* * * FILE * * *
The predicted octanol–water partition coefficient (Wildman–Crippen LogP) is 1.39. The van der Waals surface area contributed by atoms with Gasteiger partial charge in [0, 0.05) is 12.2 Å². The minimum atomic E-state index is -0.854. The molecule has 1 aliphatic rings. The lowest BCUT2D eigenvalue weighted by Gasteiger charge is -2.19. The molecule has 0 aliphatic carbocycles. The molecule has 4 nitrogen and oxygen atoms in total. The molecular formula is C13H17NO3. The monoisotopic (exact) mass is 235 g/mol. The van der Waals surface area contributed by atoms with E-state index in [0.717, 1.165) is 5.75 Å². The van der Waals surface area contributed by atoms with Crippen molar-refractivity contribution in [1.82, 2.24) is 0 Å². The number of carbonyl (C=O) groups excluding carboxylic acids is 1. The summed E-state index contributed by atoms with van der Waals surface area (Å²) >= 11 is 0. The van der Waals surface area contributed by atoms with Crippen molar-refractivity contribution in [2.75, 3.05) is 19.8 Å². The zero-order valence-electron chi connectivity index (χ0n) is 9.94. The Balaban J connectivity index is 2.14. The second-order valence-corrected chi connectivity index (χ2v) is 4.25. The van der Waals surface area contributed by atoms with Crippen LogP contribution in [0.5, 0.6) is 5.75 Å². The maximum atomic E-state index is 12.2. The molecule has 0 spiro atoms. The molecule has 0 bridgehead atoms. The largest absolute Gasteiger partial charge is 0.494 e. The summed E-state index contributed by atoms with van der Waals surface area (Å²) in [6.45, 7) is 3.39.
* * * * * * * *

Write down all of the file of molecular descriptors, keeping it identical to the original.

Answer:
The predicted octanol–water partition coefficient (Wildman–Crippen LogP) is 1.39. The van der Waals surface area contributed by atoms with Gasteiger partial charge in [0, 0.05) is 12.2 Å². The minimum atomic E-state index is -0.854. The molecule has 1 aliphatic rings. The lowest BCUT2D eigenvalue weighted by Gasteiger charge is -2.19. The molecule has 0 aliphatic carbocycles. The molecule has 4 nitrogen and oxygen atoms in total. The molecular formula is C13H17NO3. The monoisotopic (exact) mass is 235 g/mol. The van der Waals surface area contributed by atoms with E-state index in [0.717, 1.165) is 5.75 Å². The van der Waals surface area contributed by atoms with Crippen molar-refractivity contribution in [1.82, 2.24) is 0 Å². The number of carbonyl (C=O) groups excluding carboxylic acids is 1. The summed E-state index contributed by atoms with van der Waals surface area (Å²) >= 11 is 0. The van der Waals surface area contributed by atoms with Crippen molar-refractivity contribution in [2.75, 3.05) is 19.8 Å². The zero-order valence-electron chi connectivity index (χ0n) is 9.94. The Balaban J connectivity index is 2.14. The second-order valence-corrected chi connectivity index (χ2v) is 4.25. The van der Waals surface area contributed by atoms with Crippen LogP contribution in [0.5, 0.6) is 5.75 Å². The maximum atomic E-state index is 12.2. The molecule has 0 spiro atoms. The molecule has 0 bridgehead atoms. The largest absolute Gasteiger partial charge is 0.494 e. The summed E-state index contributed by atoms with van der Waals surface area (Å²) in [6.45, 7) is 3.39.